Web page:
A scientist recruited by the renowned Cleveland Clinic is stuck in India because his visa is delayed. An entrepreneur courted by Silicon Valley companies had his application denied. Many green card applicants have new interviews to pass.
The Trump administration has pursued its immigration agenda loudly and noticeably, ramping up arrests of undocumented immigrants, barring most travel from several majority-Muslim countries and pressing the case for a border wall.
But it has also quietly, and with much less resistance, slowed many forms of legal immigration without the need for Congress to rescind a single visa program enshrined in the law.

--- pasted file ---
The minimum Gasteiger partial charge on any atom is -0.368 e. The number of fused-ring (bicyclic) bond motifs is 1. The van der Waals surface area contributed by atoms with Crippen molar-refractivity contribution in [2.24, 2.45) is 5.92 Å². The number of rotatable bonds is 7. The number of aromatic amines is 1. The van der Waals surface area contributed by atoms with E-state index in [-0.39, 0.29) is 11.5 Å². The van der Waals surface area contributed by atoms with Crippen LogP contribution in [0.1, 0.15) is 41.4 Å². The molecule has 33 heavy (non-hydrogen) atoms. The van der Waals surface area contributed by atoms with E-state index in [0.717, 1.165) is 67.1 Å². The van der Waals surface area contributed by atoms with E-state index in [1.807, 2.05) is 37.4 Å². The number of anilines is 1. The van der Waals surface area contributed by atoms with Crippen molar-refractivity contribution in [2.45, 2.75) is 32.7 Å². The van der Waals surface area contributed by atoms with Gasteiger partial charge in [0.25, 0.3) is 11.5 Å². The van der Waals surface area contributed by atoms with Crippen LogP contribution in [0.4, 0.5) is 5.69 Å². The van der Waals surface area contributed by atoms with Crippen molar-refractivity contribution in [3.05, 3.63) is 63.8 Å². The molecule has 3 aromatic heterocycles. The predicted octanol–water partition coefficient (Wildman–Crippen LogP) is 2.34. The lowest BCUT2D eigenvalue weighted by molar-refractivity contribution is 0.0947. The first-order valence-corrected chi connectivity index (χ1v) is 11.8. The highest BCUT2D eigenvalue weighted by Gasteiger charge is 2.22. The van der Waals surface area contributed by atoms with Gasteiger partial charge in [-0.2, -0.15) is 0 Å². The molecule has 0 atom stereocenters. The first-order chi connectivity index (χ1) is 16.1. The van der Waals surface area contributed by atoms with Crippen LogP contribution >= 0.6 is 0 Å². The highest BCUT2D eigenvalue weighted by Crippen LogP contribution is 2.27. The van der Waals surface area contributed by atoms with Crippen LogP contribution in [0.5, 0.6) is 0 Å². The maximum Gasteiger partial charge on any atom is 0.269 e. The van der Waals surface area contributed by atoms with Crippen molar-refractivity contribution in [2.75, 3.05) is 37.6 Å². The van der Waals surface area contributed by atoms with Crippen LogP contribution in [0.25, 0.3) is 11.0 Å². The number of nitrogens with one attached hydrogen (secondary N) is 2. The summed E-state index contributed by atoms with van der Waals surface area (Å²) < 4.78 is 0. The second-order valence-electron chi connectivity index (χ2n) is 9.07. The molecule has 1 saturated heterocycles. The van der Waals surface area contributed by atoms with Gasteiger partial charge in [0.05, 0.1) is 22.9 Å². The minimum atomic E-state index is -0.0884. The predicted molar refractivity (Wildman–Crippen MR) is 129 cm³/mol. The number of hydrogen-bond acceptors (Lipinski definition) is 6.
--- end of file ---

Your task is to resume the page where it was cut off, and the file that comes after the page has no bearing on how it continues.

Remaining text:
U.S. Citizenship and Immigration Services (USCIS) will begin expanding in-person interviews for certain immigration benefit applicants whose benefit, if granted, would allow them to permanently reside in the United States. This change complies with Executive Order 13780, “Protecting the Nation From Foreign Terrorist Entry Into the United States,” and is part of the agency’s comprehensive strategy to further improve the detection and prevention of fraud and further enhance the integrity of the immigration system.
Effective Oct. 1, USCIS will begin to phase-in interviews for the following:
• Adjustment of status applications based on employment (Form I-485, Application to Register Permanent Residence or Adjust Status).
• Refugee/asylee relative petitions (Form I-730, Refugee/Asylee Relative Petition) for beneficiaries who are in the United States and are petitioning to join a principal asylee/refugee applicant.